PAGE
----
Page 6

“Gina is Simon’s favorite. After he hears her upstairs thanking baby Jesus over and over, she comes down to the kitchen and bakes several dozen chocolate chip cookies. Last time I was there, she promised to make them dairy and gluten-free in the future so I can have some too.”

Twelve is the new twenty. I didn’t have these conversations with my parents when I was twelve. We discussed football and whose turn it was to mow the lawn. I think there may have been a few conversations about drugs and getting in cars with strangers, but that was it.

“I think you should take a break from hanging out at Simon’s house.”

“Whatever,” says the kid who doesn’t have any true close friends.

Then again, according to him, I only have one friend, and he’s moving halfway across the country.

“Get me your lunch bag to clean out then go do your homework while I make dinner.”

He mumbles something under his breath. I’m sure it has to do with how we never go out to eat. As I unzip his lunch bag, a rodent runs across the counter.

“What the hell?” I grab a pan from the hanging rack above the island and cock my arm back to kill it.

“Stop!” Harrison dives for the rat.

There’s a rat in my house. How the hell did it get in here? “Don’t touch—” Before I can stop him, Harrison picks it up. I cringe, still fisting the handle to the pan.

“Drop it before it bites you!” I warn.

He hugs it to his chest, stroking its head. “What the heck? You almost killed Mozart.”

“Mozart?” I toss the pan on the counter with a clang. “Explain. Now!”

Harrison scowls at me for the loud noise.

“Where the hell did you get that thing?”

“Wolfgang Amadeus Mozart is a Dumbo rat not a thing. See his ears are bigger and round? Like Dumbo. I really like his gray head and white body. Elle says he’s very kind and has a great personality.”

I’ve had saintly patience with him. I love him. I listen to all of his in-depth descriptions of his latest obsessions. Thanks to him, I’m an expert in areas I never wanted to gain any sort of expertise. But this is not happening. I said no to a fish. There’s no fucking way I’m letting him have a rat.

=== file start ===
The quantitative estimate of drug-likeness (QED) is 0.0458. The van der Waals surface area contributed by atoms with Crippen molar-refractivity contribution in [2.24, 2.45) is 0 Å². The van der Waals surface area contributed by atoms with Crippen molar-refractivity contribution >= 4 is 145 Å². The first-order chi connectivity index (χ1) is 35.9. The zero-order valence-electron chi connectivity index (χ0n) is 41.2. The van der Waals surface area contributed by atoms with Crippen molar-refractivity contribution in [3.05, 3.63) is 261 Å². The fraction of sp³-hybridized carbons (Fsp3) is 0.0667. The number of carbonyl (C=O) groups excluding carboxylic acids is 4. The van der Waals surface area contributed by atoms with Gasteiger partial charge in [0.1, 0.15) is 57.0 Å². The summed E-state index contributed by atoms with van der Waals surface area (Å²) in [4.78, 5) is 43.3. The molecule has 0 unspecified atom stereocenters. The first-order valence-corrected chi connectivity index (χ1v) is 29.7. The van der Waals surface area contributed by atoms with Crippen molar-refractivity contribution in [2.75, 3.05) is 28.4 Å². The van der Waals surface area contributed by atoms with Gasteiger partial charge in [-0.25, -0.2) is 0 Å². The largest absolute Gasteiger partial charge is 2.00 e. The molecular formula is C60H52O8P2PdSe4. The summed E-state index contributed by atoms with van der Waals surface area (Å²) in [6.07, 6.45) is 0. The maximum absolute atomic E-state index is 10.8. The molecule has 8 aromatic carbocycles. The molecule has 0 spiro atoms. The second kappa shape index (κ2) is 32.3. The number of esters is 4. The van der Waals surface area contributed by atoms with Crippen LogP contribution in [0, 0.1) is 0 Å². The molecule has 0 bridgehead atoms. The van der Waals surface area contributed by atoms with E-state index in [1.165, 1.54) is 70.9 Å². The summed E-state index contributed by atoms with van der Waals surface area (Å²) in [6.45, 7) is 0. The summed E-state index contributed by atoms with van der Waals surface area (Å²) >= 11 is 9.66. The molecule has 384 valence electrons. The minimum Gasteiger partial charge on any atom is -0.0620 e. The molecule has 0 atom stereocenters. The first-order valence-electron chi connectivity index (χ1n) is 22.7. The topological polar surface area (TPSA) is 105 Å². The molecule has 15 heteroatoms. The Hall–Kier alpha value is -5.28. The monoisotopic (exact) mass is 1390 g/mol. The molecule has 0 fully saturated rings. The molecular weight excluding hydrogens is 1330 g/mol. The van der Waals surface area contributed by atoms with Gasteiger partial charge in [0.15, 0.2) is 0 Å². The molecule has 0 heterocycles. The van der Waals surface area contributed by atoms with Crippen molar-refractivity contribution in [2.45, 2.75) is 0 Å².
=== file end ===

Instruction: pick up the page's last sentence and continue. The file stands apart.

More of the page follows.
I rescind my earlier statement to Ellen; she is the bane of my existence.

“You can have a meltdown right here and now, but the answer is no. You are not keeping it.”

“Him.” There’s the eye roll. “And I never said I was keeping him. Elle had him with her today and said maybe sometime I could bring him home for a night.”

“Maybe? Sometime?” With my hands on my hips, I lean forward until we’re at eye level. “Did she say you could bring him home tonight?”

He shrugs, petting the squirmy little critter.

“It’s a simple question.”

“I don’t know. She said maybe sometime I could bring him home for the night, and I said I’d like that, so I put him in my guitar case and then you showed up. I played with him in the car while waiting on you, then I put him in my backpack when you came outside.”

“Does she know you have him?”

Another shrug.

I yank my tie several times to loosen it. My fingers jerk open the top button of my shirt. I’m not in the mood for this shit tonight. “Put it in a bag. I’ll return it to Ms. Rodgers while you do your homework.”

“It will die in a plastic bag.”

I retrieve a paper grocery sack from the pantry and hold it open. Harrison stares at it a few seconds before meeting my impatient expression. He eases it into the sack, and I roll the top down.

“What if there’s not enough air? I kept the zipper to my backpack cracked a bit.”

With a fork from his lunch bag, I stab the top of the sack several times.

“Jeez! You could kill it.”

“I’m not having that kind of luck today, Harrison. Now … don’t answer the door. Stay in your room, and get your homework done. I’ll be back in a bit.”

After we have our customary stare off, he pivots and drags his feet to his room.

I contemplate shaking the sack until the spastic scratching at the bottom ceases, but I’m not a total monster—at least not anymore.



Stay calm. He’s here somewhere. It doesn’t matter that I’ve spent the past hour searching the building for Mozart. It doesn’t matter that there are a gazillion places he could have squeezed his tiny body into. Don’t think about mouse traps or poison. He will show up.

Stay calm.